Unfortunately, the anticipated success for the Magna and its smaller models, with their 'flow-control' and 'Onotomatic' features, was temporarily halted by World War II. The Star Works at Bunhill Row was gutted by fire during the Blitz on 11 September 1940 and because the pen works at Strathendry were more likely to remain undamaged, the printing of banknotes was also transferred there. To aid the war effort, pen production was limited so that production targets for munitions cases ordered by the Government, could be met. Even then, output was restricted by both availability of materials and an insufficient number of skilled workers. The first Supermarine Spitfire seat in laminated plastic and paper was also produced for the RAF at Strathendry at this time.

Despite these distractions, some pen production was possible, certainly during the early years of the War when a less expensive version of the Onoto Minor was produced alongside the Onoto Pelletink pen, advertised as the new 'active service' pen, with a transparent barrel and an integral magazine which held six pellets that could be dissolved in water to provide enough ink to last for a year or more.

Wartime Onoto ad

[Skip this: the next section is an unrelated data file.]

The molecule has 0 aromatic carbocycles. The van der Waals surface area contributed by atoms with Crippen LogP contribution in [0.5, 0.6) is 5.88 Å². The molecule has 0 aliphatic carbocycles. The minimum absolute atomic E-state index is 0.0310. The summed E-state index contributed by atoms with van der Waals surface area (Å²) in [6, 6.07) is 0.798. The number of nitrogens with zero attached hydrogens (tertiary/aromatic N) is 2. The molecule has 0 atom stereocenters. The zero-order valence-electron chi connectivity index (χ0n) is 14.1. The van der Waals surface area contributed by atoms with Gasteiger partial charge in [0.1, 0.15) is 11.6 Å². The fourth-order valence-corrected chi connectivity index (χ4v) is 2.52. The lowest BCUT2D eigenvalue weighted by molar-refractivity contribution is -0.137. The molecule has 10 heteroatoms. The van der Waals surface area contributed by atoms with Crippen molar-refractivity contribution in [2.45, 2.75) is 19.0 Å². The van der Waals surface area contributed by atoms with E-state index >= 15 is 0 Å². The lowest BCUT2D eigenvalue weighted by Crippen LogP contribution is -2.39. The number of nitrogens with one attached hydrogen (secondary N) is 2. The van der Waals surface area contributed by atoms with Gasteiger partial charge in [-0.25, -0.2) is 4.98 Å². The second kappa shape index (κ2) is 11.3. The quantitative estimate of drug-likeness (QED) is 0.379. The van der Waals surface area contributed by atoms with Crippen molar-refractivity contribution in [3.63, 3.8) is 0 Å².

Onoto Wartime ad from France

Post-War production

Continuing restrictions and rationing after the end of the War meant that production of pens at Strathendry was not fully resumed until 1947 when a reduced range (though now also including a lever-filling version) of Onoto Magnas was reintroduced. At around the same time a range of stylish pearl-marble Onoto plunger-fillers, together with matching pencils and a leverfilling (in black only) Onoto ink pencil, were introduced.

They were followed soon afterwards by a series of Onoto lever-fillers in pearl-marble colours, plus the Onoto Ballpen, the Onoto Penmaster (with metal cap and semihooded nib) and a small range of Onoto lever-fillers with rolled gold overlays.

However, thanks mainly to the ubiquitous and inexpensive Biro, production of most of these models had ceased by February 1955 when the Onoto K series was launched. Available in four models (with matching Onoto pencils) and in four plain colours the K series were twist piston-action fillers in various configurations - three with hooded nibs and ink-visibility, three with slip caps and one with a heavy rolled gold cap. These were the last Onoto pens to be made in the United Kingdom and the production of all Onotos at Strathendry ceased on 27 February 1958.

Re-launching Onoto

In 2003, an English entrepreneur, James Boddy, was searching for a manufacturer for an Horatio Nelson fountain pen to celebrate the forthcoming bicentenary of the famous British Admiral's great battle against the French and Spanish at Trafalgar in 1805.

By a twist of fate, James was introduced to an American pen-collecting historian, Richard Leigh, who told him the history of Onoto. A British company to produce a British pen? James was hooked!